With the accelerating ramp up of 77 GHz automotive radar technology, NXP has achieved a major milestone and simultaneously is developing a new packaging option for power/thermal intensive radar applications.
For automotive radar applications, the switch from the 24 GHz to the 77 GHz band is well in motion. For some applications, like front radar, the move was kicked off a few years ago. Many new cars today already have these sensors built in their applications like adaptive cruise control (ACC), or automatic emergency braking (AEB).
Process innovation — and especially the move to CMOS technology — is accelerating the growth of the 77 GHz market by ramping up the use of 77 GHz corner radar sensors. It would be hard to overstate the difference in corner radar precision achieved by the switch to 77 GHz – and the inherent design advantages.
Increased Detection and Tracking
77 GHz allows the ability to improve a radar sensor’s range resolution and object detection down to approximately
5 cm cross sections.
This change translates to potentially up to 25x improvement in range resolution, determining how far apart objects need to be before they are distinguishable as distinctly separate objects. This increase translates to better detection and tracking capabilities among tightly clustered, adjacent objects. The ability to discern between multiple objects (e.g., a vehicle and a pedestrian), becomes paramount for higher order, automated decision-making based on the known movement patterns and attributes of these two “object” classes.
77 GHz improves a radar sensor’s range resolution and object detection down to approximately 5 cm cross sections. With this 77 GHz performance boost, typical front radar applications like ACC and AEB have been vastly improved and radar ranges have expanded much farther than what could have been achieved at 24 GHz.
Better Corner Radar Sensing from NXP
This evolution to 77 GHz is now starting to strongly impact corner radar sensors, with significant implications for not only the sensors’ performance but also their overall size and cost. In addition to the mentioned radar
sensitivity performance boost, the move to CMOS technology allows for smaller process nodes and hence higher integration, yielding in better cost optimization.
"It would be hard to overstate the difference in corner radar precision achieved by the switch to 77GHz – and the inherent design advantages."
NXP began production in 2018 and became the first in the industry to ramp up to volume output, and now has seven different product variants. We are proud to announce that our TEF810X family has been designed-in for major radar platforms at 12 out of the 15 leading automotive OEMs.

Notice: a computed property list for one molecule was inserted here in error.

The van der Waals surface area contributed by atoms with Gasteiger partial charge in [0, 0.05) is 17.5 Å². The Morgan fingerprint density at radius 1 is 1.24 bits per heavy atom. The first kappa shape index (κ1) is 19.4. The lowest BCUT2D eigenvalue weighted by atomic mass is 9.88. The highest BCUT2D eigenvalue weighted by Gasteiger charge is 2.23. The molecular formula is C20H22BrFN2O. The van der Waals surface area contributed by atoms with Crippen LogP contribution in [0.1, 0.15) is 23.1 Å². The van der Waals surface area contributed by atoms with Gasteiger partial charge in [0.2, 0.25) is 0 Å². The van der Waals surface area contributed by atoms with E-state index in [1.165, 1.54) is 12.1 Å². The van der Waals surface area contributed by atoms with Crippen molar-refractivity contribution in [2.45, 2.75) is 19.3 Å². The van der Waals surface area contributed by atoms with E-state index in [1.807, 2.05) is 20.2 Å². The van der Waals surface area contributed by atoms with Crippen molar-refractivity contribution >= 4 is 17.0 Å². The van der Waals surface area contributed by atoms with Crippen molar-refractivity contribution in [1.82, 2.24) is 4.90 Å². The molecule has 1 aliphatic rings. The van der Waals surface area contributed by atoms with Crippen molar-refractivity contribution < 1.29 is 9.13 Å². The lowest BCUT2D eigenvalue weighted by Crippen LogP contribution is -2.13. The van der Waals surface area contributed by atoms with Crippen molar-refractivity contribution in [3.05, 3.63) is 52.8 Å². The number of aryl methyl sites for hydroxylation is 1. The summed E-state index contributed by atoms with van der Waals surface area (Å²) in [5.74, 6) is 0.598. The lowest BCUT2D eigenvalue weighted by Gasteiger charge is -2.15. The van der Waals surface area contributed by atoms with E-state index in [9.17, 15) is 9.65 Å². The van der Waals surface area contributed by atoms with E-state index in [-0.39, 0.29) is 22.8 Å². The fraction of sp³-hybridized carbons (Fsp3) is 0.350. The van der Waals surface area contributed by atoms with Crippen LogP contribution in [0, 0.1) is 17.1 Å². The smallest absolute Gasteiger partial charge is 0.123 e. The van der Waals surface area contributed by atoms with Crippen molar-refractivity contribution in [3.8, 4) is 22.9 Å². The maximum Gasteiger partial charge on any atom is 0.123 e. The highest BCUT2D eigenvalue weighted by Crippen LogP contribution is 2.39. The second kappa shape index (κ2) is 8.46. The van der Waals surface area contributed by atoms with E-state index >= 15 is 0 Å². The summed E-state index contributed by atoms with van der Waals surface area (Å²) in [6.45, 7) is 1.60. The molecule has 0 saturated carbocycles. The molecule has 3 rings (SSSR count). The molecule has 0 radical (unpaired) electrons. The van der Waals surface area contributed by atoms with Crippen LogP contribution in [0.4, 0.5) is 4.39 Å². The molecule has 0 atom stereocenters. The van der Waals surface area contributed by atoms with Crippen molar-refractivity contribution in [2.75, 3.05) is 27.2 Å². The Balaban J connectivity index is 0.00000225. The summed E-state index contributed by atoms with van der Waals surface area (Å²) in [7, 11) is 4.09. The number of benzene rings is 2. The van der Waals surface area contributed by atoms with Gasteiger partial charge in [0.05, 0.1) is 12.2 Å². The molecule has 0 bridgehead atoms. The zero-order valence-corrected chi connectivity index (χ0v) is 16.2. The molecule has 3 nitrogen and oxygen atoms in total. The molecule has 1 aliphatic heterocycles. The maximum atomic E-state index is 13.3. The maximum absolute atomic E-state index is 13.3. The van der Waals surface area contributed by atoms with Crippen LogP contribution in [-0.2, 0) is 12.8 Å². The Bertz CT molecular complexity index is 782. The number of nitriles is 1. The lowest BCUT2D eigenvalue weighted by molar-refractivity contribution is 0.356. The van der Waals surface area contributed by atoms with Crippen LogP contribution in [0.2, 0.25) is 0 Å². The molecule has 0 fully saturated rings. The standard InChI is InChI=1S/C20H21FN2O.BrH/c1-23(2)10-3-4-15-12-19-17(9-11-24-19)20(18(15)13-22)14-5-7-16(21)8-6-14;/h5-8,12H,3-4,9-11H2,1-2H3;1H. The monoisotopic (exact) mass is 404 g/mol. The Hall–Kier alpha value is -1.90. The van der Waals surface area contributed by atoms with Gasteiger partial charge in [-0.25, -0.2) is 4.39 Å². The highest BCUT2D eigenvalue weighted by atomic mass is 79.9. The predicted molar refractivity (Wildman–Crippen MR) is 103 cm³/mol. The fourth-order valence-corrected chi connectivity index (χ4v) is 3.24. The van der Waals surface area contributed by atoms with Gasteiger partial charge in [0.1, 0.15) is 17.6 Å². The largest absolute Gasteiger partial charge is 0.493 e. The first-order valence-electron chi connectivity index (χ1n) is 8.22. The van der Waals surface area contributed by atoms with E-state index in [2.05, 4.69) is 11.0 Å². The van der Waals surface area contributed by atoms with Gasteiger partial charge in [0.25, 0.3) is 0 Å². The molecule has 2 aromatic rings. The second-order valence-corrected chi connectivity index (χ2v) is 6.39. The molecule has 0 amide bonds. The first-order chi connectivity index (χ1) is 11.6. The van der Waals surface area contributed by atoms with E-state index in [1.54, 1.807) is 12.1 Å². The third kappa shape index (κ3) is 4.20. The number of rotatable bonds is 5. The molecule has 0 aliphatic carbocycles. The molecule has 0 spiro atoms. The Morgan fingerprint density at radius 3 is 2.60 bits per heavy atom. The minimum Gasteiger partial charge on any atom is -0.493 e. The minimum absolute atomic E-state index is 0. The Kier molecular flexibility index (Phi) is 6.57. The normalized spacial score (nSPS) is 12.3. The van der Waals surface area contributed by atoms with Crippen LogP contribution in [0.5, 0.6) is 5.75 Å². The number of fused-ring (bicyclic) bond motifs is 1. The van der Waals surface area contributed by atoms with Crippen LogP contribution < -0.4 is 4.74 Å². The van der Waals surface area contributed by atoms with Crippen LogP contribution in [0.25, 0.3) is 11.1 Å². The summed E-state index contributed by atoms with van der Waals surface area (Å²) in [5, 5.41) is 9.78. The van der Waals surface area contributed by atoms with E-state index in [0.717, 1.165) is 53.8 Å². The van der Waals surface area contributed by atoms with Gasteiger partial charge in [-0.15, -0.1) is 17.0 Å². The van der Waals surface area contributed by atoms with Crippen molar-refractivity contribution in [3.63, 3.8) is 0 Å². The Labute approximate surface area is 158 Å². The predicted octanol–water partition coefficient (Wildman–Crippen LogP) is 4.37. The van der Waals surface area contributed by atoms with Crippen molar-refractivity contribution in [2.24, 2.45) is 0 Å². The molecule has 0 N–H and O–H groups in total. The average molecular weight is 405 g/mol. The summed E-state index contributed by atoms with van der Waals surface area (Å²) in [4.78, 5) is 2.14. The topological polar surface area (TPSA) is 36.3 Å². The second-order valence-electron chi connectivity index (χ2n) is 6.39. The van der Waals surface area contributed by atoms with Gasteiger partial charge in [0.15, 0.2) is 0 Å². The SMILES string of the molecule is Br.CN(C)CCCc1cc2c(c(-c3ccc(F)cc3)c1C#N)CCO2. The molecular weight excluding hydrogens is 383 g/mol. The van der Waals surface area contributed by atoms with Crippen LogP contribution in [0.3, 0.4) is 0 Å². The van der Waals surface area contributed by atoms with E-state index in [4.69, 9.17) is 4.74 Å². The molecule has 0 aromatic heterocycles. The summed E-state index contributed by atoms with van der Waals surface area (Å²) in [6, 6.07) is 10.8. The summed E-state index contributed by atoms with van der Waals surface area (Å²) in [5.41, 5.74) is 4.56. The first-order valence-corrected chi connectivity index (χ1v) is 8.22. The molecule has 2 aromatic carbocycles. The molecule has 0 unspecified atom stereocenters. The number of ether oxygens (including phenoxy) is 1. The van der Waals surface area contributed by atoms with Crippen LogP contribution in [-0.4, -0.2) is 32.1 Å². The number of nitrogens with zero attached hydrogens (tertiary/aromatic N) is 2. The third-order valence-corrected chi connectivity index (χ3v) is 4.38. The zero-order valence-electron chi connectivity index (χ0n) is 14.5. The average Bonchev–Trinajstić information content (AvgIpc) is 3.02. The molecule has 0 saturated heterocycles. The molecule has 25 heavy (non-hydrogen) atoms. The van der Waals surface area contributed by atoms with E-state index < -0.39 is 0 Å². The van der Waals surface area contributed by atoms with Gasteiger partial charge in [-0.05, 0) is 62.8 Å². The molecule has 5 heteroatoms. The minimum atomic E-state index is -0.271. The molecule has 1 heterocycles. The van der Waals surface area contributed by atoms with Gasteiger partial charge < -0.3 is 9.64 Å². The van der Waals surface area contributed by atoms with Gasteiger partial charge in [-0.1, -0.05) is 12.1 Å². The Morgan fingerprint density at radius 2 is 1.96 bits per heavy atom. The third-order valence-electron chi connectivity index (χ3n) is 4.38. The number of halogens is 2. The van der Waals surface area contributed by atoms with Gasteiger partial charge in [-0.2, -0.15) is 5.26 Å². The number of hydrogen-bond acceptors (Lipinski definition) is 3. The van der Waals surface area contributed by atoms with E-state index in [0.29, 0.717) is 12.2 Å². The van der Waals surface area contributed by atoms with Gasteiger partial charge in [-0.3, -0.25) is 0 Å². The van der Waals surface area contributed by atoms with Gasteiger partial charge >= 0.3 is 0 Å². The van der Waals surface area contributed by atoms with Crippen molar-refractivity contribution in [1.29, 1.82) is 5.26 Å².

TEF810X Leads to Increased Safety in More Cars
TEF810X has achieved promising traction in both the front radar and corner radar application markets, helping automakers prepare their fleets for the latest safety standards established by both NCAP organizations and consumer demand. Additionally, consumers benefit from the technical advantages that 77 GHz utilization and the evolution to RF CMOS bring to today’s market.
Ever since its release, TEF810X, has been contributing healthily to NXP’s record — over 100 million RF ICs have shipped to date. It will play an even more significant role in NXP’s radar future going forward, considering the design-in achievements discussed previously.
Exposed Die Version and Thermal Capabilities
It goes without saying, that following the success of the TEF810X, NXP is further innovating on next generation CMOS transceivers. In that aspect, NXP proudly announces the development of an exposed die version of our TEF810X, targeted for higher performance radar applications requiring exacting thermal management capabilities.
The new exposed die package allows for direct contact to the die via the top side of the package for power-intensive, next-generation radar applications. This design innovation is targeted to counter demanding power/thermal challenges, while providing additional design flexibility for engineers moving toward 77 GHz radar applications. The new exposed die package is a first of its kind for NXP’s RF transceivers, and has already passed qualification for automotive standard AEC-Q100.
As automotive functional safety requirements evolve, the supporting radar transceiver technology must evolve as well. NXP is committed to continue leading the evolution to 77 GHz radar technology, and the pace of innovation
must not slow down. NXP is accelerating it.
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